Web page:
For God’s sake, change the scene!

Aftab Ahmed Khanzada

In a cinema house in America, before the beginning of a feature film, a short film is run which successfully conveys a message despite the absence of dramatic features in it.

As the short film begins, an old-model ceiling fan is shown moving continuously. There is nothing else in that scene. Still, the spectators are watching it with curiosity and believe that in a few moments, the scene will change and they will watch something interesting, but that does not happen. Two minutes pass, and there remains the whirring fan on the screen. Upon this, some of the spectators begin to yawn, feeling that the film had nothing for them. However, some are still hopeful. But when even after five minutes, the setting remains unchanged, they, out of boredom, open up their packets of popcorn.

The quietness that the film created initially is dying down, as their attention is now diverting from the screen to other things: popcorn and their smartphones. At the outset of the sixth minute, the theater is abuzz with whispers: “how boring this short film is”; “we may, in the end, be told that the whirring fan keeps on rolling our breathing till it is pushed to stop”; “I will condemn the movie maker if it ends likewise”. Another opinion comes drifting: “this film is being shown purposefully so that the feature one may appear better.” After hearing, many a spectator bursts into laughter, while one portly American cries: “watching the most boring short film ever is a test of patience.” And, with it rings a feminine voice from the back seats: “please, stop the fan, I am feeling severe cold.” Also echoes her mate’s protest: “with the fan, the filmmaker is arrested.

In the meantime, the film has touched the tenth minute of its announced duration. Despite the film’s forthcoming end, the screen is still displaying the whirring fan. After all, how long can the spectators bear the fan whirring on and on? However, the scene changes suddenly, when the camera moves behind it, in which a man is shown lying inert on a bed while looking at the fan fixedly. The spectators are surprised by the shift in the scene so much that the hall, which is hitherto humming, falls silent. But the eyes of the spectators are riveted to the screen, though 15 seconds are left to the end of the film. Amid the renewed interest of the spectators, a voice resonates: “this man is unable to move, and the sequence you have barely tolerated for ten minutes, has been watched by him for the last ten years and without break.” For a moment, silence pervades the hall, which soon erupts with thunderous applause. It is obvious that the American movie buffs are bored after watching the scene for 10 minutes because they cannot endure the persistent sameness, being portrayed in the film.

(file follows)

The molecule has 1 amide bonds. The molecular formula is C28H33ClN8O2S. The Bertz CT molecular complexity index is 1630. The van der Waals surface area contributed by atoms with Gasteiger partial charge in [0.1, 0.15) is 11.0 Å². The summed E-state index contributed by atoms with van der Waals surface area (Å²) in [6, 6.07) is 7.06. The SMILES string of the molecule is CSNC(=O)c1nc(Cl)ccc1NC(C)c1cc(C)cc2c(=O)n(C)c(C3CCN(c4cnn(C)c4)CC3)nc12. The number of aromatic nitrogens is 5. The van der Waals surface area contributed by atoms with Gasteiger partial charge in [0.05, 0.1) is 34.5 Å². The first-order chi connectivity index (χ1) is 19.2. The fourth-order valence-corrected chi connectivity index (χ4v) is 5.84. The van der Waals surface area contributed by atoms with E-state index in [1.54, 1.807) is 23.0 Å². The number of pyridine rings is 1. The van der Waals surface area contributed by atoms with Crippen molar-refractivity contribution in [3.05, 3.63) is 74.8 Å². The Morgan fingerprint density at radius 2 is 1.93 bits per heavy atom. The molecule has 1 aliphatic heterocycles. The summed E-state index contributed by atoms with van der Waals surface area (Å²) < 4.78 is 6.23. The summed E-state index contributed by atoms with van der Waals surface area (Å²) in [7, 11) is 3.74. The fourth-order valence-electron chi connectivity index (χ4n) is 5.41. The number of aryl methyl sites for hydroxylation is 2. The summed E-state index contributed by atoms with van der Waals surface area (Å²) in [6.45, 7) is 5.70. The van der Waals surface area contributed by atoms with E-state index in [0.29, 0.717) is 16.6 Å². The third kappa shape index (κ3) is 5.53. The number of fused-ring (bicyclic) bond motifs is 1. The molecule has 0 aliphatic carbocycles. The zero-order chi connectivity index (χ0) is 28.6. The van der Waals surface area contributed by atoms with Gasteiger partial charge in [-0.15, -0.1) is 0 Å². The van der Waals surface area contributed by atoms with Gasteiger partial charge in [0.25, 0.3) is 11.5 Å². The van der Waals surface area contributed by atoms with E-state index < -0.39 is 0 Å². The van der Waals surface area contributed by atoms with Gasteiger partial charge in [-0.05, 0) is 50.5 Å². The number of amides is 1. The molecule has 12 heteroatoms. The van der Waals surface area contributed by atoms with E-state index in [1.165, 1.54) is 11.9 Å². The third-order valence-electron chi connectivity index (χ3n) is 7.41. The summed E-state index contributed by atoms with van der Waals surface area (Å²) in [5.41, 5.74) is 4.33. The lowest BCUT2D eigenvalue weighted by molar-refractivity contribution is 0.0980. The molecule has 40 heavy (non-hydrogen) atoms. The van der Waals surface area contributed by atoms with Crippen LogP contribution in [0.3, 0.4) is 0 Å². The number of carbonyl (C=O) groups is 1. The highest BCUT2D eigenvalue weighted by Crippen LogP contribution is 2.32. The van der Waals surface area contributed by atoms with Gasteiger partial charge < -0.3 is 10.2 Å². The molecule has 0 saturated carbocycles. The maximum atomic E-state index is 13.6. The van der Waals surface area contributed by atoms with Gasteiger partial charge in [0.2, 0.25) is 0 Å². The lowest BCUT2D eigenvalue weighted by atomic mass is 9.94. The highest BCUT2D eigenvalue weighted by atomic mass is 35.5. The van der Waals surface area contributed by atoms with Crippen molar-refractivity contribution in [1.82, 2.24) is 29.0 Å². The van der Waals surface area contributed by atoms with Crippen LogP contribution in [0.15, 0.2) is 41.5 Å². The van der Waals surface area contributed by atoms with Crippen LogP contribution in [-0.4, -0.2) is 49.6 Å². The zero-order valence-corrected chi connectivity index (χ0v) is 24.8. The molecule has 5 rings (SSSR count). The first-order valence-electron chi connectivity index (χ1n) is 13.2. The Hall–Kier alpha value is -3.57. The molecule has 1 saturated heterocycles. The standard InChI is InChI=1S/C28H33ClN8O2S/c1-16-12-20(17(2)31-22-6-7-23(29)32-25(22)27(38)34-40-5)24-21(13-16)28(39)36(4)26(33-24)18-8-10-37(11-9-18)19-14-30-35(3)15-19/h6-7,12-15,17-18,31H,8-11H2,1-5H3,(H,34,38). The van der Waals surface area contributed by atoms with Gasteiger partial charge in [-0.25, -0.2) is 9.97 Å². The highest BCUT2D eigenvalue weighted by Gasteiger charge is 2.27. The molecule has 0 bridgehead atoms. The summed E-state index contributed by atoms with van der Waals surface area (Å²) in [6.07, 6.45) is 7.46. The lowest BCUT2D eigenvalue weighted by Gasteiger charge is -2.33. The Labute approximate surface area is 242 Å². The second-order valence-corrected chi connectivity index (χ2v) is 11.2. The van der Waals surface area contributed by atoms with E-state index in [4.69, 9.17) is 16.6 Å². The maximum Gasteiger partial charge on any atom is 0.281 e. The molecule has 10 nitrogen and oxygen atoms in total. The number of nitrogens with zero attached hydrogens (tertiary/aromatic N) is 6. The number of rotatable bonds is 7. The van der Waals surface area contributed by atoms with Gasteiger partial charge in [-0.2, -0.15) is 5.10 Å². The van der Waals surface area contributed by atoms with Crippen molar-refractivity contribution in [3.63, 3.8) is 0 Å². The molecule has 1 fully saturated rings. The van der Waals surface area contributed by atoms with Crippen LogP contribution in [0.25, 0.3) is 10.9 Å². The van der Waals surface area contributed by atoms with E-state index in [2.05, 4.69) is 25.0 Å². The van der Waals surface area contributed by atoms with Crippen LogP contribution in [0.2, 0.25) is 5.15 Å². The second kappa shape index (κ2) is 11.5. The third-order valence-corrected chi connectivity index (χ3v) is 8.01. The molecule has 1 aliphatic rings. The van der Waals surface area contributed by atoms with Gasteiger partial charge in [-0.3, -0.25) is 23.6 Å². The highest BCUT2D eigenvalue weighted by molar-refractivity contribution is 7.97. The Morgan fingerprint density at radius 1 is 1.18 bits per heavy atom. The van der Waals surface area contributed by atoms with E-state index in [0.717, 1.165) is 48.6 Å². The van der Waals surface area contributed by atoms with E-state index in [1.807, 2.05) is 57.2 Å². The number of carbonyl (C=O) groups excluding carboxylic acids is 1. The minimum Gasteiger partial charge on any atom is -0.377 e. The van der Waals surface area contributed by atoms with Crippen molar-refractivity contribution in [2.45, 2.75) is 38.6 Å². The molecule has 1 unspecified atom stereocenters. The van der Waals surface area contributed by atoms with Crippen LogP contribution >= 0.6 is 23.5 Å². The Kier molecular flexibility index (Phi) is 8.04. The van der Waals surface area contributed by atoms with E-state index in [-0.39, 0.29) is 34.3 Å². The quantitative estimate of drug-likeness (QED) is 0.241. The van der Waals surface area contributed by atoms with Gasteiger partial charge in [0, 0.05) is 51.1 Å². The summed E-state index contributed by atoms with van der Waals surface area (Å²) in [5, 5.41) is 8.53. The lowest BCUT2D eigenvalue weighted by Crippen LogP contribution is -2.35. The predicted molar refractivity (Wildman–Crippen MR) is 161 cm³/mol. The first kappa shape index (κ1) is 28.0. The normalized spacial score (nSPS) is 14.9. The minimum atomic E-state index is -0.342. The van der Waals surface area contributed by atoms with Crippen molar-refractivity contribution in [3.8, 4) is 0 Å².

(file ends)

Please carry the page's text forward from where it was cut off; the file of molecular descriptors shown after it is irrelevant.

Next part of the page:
In contrast, there are we Pakistanis who have been watching a film over and over again for decades and are not bored with it. The film is running on the same old formula and the same old subject as well as an unchanging scenario, like the horrible scene of France’s King Charles ninth’s death, who has allowed the massacre of the reformist on the eve of Saint Bartholomew’s night. As a result of that, at the time of his death, he suffers utter pain; and in pain, he says to his physician: “there is a commotion in my being, and amidst that, I see the innocents’ blood-stained bodies, walking before me, whether, I am awake or asleep. I am remorseful over permission for the killing of the innocents.”

“Excellency, you cannot be redeemed on the mere expression of remorse till you bear the same wild pain, your victims had born,” comes the reply.

History is replete with watershed events that brought changes to the top. Before it is too late, given the predicament of the King of France, our toppers should replace the scene of regression and oppression with equality and justice from the stage, if they wish to have redemption for their crimes.

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